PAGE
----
Another week, another new Audi. Two new Audis, in fact. The German car maker has announced a couple more additions to its Q line up of SUVs. The Q4 is a coupe-SUV hybrid that will go up against the BMW X4 and Mercedes GLC Coupe. As its name suggests, it’ll be positioned between the compact Q3 and bigger Q5. At the other end of the scale is the Q8, which will go head to head against the Range Rover. It’s lower and sleeker than the Q7 Audi is also producing. In concept form, it sat only four people, although it seems likely the production version will be a five seater. There’s a 630 litre boot as well. Eagle eyed Audi followers will notice the only SUV slots left to fill are the Q1 and Q6. Watch this space...
Steven Anderson’s plane seat is empty as St Johnstone fly out to Switzerland. The long-serving central defender and Scottish Cup goal hero has had to admit defeat in his fitness battle. His hamstring injury has gotten the better of him and he will stay at home, as will Gary McDonald. Stevie May will make the journey but the chances of him featuring appear to be very slim indeed. Manager Tommy Wright said: “Ando is out and won’t be with us. Stevie will travel and we will give him right up till the final whistle to see how he is but he is a doubt.” Wright, meanwhile, pinpointed midfielder Alain Wiss as the man who poses the biggest threat to his team in the Swissporarena. He said: “Wiss is a box-to-box player who has a knack of scoring goals so he will have to be watched closely. “Overall, they are a team that likes to press high up the park but I feel we can use the experience we have gained in Europe to our advantage.”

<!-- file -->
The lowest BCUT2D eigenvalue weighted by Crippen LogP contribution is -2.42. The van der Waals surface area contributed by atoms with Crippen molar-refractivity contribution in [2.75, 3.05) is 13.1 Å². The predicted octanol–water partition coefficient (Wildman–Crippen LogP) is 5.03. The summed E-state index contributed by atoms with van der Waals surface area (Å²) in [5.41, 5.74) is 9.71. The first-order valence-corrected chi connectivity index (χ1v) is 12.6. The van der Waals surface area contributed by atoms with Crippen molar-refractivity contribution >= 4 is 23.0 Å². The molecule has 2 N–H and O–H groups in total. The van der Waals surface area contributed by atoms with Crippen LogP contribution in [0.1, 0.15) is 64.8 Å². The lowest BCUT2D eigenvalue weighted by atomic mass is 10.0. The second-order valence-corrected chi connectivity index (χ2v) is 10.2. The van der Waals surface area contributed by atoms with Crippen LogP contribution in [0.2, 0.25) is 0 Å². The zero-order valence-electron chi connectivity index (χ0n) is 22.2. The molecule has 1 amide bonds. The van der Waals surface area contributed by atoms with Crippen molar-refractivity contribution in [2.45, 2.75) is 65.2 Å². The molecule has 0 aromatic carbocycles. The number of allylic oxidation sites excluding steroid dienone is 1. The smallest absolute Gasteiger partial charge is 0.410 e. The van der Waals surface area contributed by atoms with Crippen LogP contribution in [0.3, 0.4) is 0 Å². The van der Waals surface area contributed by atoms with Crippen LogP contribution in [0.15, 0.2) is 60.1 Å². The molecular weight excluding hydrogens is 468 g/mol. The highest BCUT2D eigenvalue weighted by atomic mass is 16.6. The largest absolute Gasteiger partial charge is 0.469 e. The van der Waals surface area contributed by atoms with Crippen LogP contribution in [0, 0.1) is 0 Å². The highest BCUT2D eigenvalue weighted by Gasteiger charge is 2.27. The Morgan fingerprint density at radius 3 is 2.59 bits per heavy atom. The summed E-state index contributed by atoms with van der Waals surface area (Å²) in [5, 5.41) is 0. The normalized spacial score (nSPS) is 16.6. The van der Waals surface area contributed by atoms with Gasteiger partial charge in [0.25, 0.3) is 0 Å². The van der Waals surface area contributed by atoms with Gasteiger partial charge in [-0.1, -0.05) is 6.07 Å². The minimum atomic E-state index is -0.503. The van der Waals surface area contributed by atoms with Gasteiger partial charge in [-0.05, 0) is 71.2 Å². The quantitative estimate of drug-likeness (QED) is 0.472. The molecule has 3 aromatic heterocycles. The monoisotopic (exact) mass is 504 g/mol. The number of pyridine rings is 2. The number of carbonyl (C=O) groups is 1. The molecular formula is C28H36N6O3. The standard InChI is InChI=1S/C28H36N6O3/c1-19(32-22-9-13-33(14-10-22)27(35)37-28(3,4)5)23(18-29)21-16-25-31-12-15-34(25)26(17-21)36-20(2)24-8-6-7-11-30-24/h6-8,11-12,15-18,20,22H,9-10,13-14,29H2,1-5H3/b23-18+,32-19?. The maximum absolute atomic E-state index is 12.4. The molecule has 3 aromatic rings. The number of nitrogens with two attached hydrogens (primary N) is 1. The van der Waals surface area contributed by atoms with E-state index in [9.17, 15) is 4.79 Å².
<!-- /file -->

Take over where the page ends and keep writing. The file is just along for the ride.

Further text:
Audi’s Q2 was one of the first premium compact SUVs on the market. It sits below the Q3, Q5 and the gigantic, seven seat Q7 in Audi’s ever growing range. Although it’s about the same size as the Nissan Juke or Volkswagen T-Roc, its price is comparable with the much larger Nissan X-Trail or Volkswagen Tiguan. Even a basic Q2 will set you back more than £21,000 and top whack is £38,000. Then there’s the options list which is extensive to say the least. My 2.0 automatic diesel Quattro S Line model had a base price of £30,745 but tipped the scales at just over £40,000 once a plethora of additions were totted up. Size isn’t everything, however. In recent years there’s been a trend of buyers wanting a car that’s of premium quality but compact enough to zip around town. It may be a step down in size but the Q2 doesn’t feel any less classy than the rest of Audi’s SUV range. The interior looks great and is user friendly in a way that more mainstream manufacturers have never been able to match. The simple rotary dial and shortcut buttons easily trounce touchscreen systems, making it a cinch to skim through the screen’s menus. https://www.youtube.com/watch?v=4eQ5p5Z7-Ek&list=PLUEXizskBf1nbeiD_LqfXXsKooLOsItB0 There’s a surprising amount of internal space too. I took three large adults from Dundee to Stirling and no one complained about feeling cramped. As long as you don’t have a tall passenger behind a tall driver you can easily fit four adults. At 405 litres the boot’s big too – that’s 50 litres more than a Nissan Juke can muster. Buyers can pick from 1.0 and 1.4 litre petrol engines or 1.6 and 2.0 litre TDIs. Most Q2s are front wheel drive but Audi’s Quattro system is standard on the 2.0 diesel, as is a seven-speed S Tronic gear box. On the road there’s a clear difference between this and SUVs by manufacturers like Nissan, Seat and Ford. Ride quality, while firm, is tremendously smooth. Refinement is excellent too, with road and tyre noise kept out of the cabin. It sits lower than the Q3 or Q5 and this improves handling, lending the Q2 an almost go-kart feel. On a trip out to Auchterhouse, with plenty of snow still on the ground, I was appreciative of the four-wheel drive as well. The Q2 is expensive – though there are some good finance deals out there – but you get what you pay for. Few cars this small feel as good as the Q2 does. Price: £30,745 0-62mph: 8.1 seconds Top speed: 131mph Economy: 58.9mpg CO2 emissions: 125g/km